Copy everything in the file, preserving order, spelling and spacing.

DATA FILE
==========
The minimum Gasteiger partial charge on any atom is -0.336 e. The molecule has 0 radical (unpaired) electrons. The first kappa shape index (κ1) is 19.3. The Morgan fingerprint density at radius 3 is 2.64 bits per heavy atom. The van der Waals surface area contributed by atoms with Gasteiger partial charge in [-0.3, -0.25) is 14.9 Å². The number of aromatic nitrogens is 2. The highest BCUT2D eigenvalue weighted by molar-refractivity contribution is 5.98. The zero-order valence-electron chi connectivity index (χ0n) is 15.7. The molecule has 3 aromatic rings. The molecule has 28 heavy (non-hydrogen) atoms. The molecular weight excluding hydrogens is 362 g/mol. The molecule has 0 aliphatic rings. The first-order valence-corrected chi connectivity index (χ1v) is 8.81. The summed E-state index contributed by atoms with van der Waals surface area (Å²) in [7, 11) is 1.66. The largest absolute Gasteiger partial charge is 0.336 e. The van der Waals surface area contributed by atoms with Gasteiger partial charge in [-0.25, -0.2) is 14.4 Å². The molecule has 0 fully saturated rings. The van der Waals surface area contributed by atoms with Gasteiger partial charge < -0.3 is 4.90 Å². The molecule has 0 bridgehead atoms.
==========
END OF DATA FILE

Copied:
The minimum Gasteiger partial charge on any atom is -0.336 e. The molecule has 0 radical (unpaired) electrons. The first kappa shape index (κ1) is 19.3. The Morgan fingerprint density at radius 3 is 2.64 bits per heavy atom. The van der Waals surface area contributed by atoms with Gasteiger partial charge in [-0.3, -0.25) is 14.9 Å². The number of aromatic nitrogens is 2. The highest BCUT2D eigenvalue weighted by molar-refractivity contribution is 5.98. The zero-order valence-electron chi connectivity index (χ0n) is 15.7. The molecule has 3 aromatic rings. The molecule has 28 heavy (non-hydrogen) atoms. The molecular weight excluding hydrogens is 362 g/mol. The molecule has 0 aliphatic rings. The first-order valence-corrected chi connectivity index (χ1v) is 8.81. The summed E-state index contributed by atoms with van der Waals surface area (Å²) in [7, 11) is 1.66. The largest absolute Gasteiger partial charge is 0.336 e. The van der Waals surface area contributed by atoms with Gasteiger partial charge in [-0.25, -0.2) is 14.4 Å². The molecule has 0 fully saturated rings. The van der Waals surface area contributed by atoms with Gasteiger partial charge < -0.3 is 4.90 Å². The molecule has 0 bridgehead atoms.